Sierra Leone - Imports of goods and services (current US$)

The latest value for Imports of goods and services (current US$) in Sierra Leone was $1,938,108,000 as of 2016. Over the past 52 years, the value for this indicator has fluctuated between $2,894,443,000 in 2013 and $73,576,940 in 1986.

Definition: Imports of goods and services represent the value of all goods and other market services received from the rest of the world. They include the value of merchandise, freight, insurance, transport, travel, royalties, license fees, and other services, such as communication, construction, financial, information, business, personal, and government services. They exclude compensation of employees and investment income (formerly called factor services) and transfer payments. Data are in current U.S. dollars.

Source: World Bank national accounts data, and OECD National Accounts data files.

See also:

Year Value
1964 $109,755,500
1965 $112,420,000
1966 $118,720,000
1967 $109,222,900
1968 $88,560,030
1969 $102,960,000
1970 $127,200,000
1971 $135,877,700
1972 $135,117,900
1973 $134,624,900
1974 $169,499,200
1975 $234,175,700
1976 $172,082,200
1977 $184,910,600
1978 $230,650,200
1979 $300,481,600
1980 $420,651,600
1981 $443,016,100
1982 $335,930,200
1983 $219,272,000
1984 $134,903,100
1985 $142,324,300
1986 $73,576,940
1987 $162,625,200
1988 $151,842,300
1989 $164,863,800
1990 $220,884,300
1991 $226,153,100
1992 $223,732,500
1993 $219,705,700
1994 $233,893,000
1995 $230,235,700
1996 $302,772,900
1997 $128,198,700
1998 $143,021,900
1999 $133,350,000
2000 $250,503,300
2001 $300,799,600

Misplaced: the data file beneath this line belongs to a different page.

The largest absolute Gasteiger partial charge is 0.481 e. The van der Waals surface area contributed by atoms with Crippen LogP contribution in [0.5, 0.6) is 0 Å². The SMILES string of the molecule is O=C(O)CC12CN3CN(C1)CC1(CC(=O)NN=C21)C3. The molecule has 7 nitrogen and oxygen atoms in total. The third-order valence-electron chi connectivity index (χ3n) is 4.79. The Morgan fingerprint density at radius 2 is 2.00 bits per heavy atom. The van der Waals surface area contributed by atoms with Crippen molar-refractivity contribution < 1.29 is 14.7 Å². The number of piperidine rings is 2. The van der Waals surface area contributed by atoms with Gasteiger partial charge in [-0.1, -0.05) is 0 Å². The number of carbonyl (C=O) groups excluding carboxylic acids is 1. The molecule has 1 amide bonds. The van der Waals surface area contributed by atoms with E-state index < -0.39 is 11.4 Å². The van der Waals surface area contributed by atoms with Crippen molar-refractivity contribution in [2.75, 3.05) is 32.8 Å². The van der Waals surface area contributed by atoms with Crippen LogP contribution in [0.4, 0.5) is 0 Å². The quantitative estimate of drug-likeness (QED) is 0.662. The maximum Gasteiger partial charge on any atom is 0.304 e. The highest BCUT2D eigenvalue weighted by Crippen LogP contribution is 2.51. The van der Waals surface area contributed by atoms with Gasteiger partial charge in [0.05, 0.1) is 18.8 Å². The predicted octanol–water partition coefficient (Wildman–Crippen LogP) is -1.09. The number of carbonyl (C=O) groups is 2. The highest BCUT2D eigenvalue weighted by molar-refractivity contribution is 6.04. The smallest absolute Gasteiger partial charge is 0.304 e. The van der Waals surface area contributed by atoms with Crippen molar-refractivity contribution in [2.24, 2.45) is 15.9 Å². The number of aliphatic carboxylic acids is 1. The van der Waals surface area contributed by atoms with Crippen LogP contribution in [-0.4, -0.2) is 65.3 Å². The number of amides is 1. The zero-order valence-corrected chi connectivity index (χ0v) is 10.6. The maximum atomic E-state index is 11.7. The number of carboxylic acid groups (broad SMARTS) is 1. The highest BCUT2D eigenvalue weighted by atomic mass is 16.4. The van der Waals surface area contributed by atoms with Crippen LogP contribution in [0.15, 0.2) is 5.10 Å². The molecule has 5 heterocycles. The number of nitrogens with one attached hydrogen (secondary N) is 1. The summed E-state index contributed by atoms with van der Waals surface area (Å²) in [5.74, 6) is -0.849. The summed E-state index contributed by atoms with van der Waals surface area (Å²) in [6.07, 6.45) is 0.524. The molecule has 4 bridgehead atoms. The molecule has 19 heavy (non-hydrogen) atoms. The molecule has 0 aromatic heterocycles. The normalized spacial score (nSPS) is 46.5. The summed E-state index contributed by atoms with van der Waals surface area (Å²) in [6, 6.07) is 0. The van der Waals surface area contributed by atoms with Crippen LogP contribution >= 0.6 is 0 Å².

2002 $373,951,400
2003 $443,246,700
2004 $421,775,800
2005 $483,591,200
2006 $472,171,800
2007 $532,971,800
2008 $643,759,700
2009 $685,540,200
2010 $888,970,100
2011 $1,896,479,000
2012 $2,295,139,000
2013 $2,894,443,000
2014 $2,629,234,000
2015 $2,001,366,000
2016 $1,938,108,000

Limitations and Exceptions: Because policymakers have tended to focus on fostering the growth of output, and because data on production are easier to collect than data on spending, many countries generate their primary estimate of GDP using the production approach. Moreover, many countries do not estimate all the components of national expenditures but instead derive some of the main aggregates indirectly using GDP (based on the production approach) as the control total. Data on exports and imports are compiled from customs reports and balance of payments data. Although the data from the payments side provide reasonably reliable records of cross-border transactions, they may not adhere strictly to the appropriate definitions of valuation and timing used in the balance of payments or corresponds to the change-of ownership criterion. This issue has assumed greater significance with the increasing globalization of international business. Neither customs nor balance of payments data usually capture the illegal transactions that occur in many countries. Goods carried by travelers across borders in legal but unreported shuttle trade may further distort trade statistics.

Statistical Concept and Methodology: Gross domestic product (GDP) from the expenditure side is made up of household final consumption expenditure, general government final consumption expenditure, gross capital formation (private and public investment in fixed assets, changes in inventories, and net acquisitions of valuables), and net exports (exports minus imports) of goods and services. Such expenditures are recorded in purchaser prices and include net taxes on products.

Aggregation method: Gap-filled total

Periodicity: Annual

Classification

Topic: Economic Policy & Debt Indicators

Sub-Topic: National accounts